Every year around 8 million children are born with a serious birth defect worldwide. Folate deficiency during conception up to the third month of gestation, i.e., periconceptional period, is an etiological factor in several birth defects. Randomized controlled trials have shown that periconceptional synthetic folic acid use prevents neural tube defects . For that reason periconceptional folic acid in a dose of 400 µg per day has been promoted to all women planning pregnancy .
Over the last decade, several campaigns were started to improve the awareness of the importance of periconceptional use of synthetic folic acid in tablets. Furthermore, folic acid fortification of food has been introduced in the US, Canada and Chile . Since the implementation of these measures, a significant decrease in birth rates of neural tube defects, orofacial clefts, congenital heart defects and diaphragmatic hernia has been reported , , , . However, periconceptional folic acid use has also been reported to have adverse effects including an elevated risk of pyloric stenosis, obstructive urinary tract defects, obesity, insulin resistance and colon cancer , , .
The mechanisms underlying the beneficial and adverse effects of periconceptional folic acid use are largely unclear. Following current thinking about the developmental origins of health and disease, an altered epigenetic regulation of growth processes induced by periconceptional folic acid may contribute to both the immediate effects and chronic disease associations in later life , . Epigenetic regulation determines the potential of a genomic region to become transcribed . The best understood epigenetic mechanism is the methylation of cytosine-guanine (CpG) dinucleotides in the DNA of mammals. Methyl donors, including folic acid, are required to establish and maintain DNA methylation. Methyl groups for DNA methylation reactions are supplied by demethylating the activated form of methionine into S-adenosylmethionine (SAM), to form S-adenosylhomocysteine (SAH) and homocysteine. In agreement with their crucial role in methylation reactions, in human SAM and SAH plasma levels and the SAM/SAH ratio are frequently used markers of global DNA methylation potential , .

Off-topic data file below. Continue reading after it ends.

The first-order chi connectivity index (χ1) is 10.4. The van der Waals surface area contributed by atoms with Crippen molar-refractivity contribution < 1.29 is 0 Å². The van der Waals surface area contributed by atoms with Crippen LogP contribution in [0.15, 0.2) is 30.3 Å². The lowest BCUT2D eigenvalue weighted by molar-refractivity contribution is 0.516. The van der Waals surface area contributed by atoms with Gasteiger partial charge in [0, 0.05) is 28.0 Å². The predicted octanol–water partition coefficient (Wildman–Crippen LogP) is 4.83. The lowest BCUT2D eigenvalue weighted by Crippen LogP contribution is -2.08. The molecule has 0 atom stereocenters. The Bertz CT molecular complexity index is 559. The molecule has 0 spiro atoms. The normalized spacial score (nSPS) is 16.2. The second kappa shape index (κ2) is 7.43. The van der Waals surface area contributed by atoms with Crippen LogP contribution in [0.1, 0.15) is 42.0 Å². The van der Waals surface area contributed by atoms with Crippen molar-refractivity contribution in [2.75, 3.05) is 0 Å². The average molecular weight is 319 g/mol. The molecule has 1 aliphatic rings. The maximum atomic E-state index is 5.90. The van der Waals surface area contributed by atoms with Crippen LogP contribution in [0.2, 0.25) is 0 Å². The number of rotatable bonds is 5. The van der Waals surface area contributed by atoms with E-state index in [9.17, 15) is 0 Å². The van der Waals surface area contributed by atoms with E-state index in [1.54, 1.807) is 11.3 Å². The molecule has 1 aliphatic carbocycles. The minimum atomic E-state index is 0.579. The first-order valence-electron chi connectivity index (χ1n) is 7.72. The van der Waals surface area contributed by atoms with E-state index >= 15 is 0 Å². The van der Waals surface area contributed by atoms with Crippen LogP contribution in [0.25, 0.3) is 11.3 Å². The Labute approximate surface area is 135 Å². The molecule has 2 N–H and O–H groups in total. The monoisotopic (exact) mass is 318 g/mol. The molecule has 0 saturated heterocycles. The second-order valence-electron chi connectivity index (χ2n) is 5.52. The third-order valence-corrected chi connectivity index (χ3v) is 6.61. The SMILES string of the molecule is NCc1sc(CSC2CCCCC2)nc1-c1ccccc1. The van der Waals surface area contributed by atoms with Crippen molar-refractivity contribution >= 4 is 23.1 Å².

Direct evidence that the availability of methyl donors during gestation is required to establish and maintain DNA methylation patterns comes from experiments in the yellow Avy agouti mice . Supplementing the diet of pregnant dams with methyl donors, including folic acid, results in silencing of the agouti gene due to DNA methylation resulting in offspring with a mainly brown coat colour and a lower tendency for obesity, cancer and diabetes. We recently observed that similar mechanisms may play a role in humans. Periconceptional exposure to famine during the Dutch Famine at the end of WWII was associated with a persistently lower methylation of the maternally imprinted insulin-like growth factor 2 (IGF2) gene . IGF2 is an embryonic growth factor that is expressed in most tissues and regulated in rats by periconceptional nutrient intake . Complete loss of methylation at the IGF2 differentially methylated region (DMR) results in biallelic expression of IGF2 and is associated with an increased risk of colorectal adenoma . IGF2 imprinting defects also underlie Beckwith-Wiedemann syndrome which is characterized by overgrowth . Here, we hypothesize that periconceptional folic acid use by the mother may have consequences for IGF2 DMR methylation of the child with a subsequent effect on intrauterine growth as reflected in birth weight.